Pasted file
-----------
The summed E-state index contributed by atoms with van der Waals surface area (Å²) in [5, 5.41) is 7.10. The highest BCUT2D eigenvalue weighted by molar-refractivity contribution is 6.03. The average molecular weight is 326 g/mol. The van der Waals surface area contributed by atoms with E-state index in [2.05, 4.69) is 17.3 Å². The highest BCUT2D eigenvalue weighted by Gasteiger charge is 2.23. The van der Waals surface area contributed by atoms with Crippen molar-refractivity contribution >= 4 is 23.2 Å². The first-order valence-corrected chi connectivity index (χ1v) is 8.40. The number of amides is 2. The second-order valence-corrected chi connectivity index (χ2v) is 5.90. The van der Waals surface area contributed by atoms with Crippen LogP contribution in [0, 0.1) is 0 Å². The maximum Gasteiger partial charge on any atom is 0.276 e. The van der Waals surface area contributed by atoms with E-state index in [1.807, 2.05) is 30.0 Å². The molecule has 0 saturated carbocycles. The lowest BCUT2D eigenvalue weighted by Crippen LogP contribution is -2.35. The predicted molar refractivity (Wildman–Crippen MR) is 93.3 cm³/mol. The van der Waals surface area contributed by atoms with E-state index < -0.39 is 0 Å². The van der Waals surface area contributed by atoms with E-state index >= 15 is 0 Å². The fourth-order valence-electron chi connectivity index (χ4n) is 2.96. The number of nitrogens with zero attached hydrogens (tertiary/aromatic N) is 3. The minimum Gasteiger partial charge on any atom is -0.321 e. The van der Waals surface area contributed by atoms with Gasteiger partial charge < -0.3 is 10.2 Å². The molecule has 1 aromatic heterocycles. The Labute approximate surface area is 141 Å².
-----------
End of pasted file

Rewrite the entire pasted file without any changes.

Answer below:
The summed E-state index contributed by atoms with van der Waals surface area (Å²) in [5, 5.41) is 7.10. The highest BCUT2D eigenvalue weighted by molar-refractivity contribution is 6.03. The average molecular weight is 326 g/mol. The van der Waals surface area contributed by atoms with E-state index in [2.05, 4.69) is 17.3 Å². The highest BCUT2D eigenvalue weighted by Gasteiger charge is 2.23. The van der Waals surface area contributed by atoms with Crippen molar-refractivity contribution >= 4 is 23.2 Å². The first-order valence-corrected chi connectivity index (χ1v) is 8.40. The number of amides is 2. The second-order valence-corrected chi connectivity index (χ2v) is 5.90. The van der Waals surface area contributed by atoms with Crippen LogP contribution in [0, 0.1) is 0 Å². The maximum Gasteiger partial charge on any atom is 0.276 e. The van der Waals surface area contributed by atoms with E-state index in [1.807, 2.05) is 30.0 Å². The molecule has 0 saturated carbocycles. The lowest BCUT2D eigenvalue weighted by Crippen LogP contribution is -2.35. The predicted molar refractivity (Wildman–Crippen MR) is 93.3 cm³/mol. The van der Waals surface area contributed by atoms with E-state index < -0.39 is 0 Å². The van der Waals surface area contributed by atoms with E-state index >= 15 is 0 Å². The fourth-order valence-electron chi connectivity index (χ4n) is 2.96. The number of nitrogens with zero attached hydrogens (tertiary/aromatic N) is 3. The minimum Gasteiger partial charge on any atom is -0.321 e. The van der Waals surface area contributed by atoms with Gasteiger partial charge < -0.3 is 10.2 Å². The molecule has 1 aromatic heterocycles. The Labute approximate surface area is 141 Å².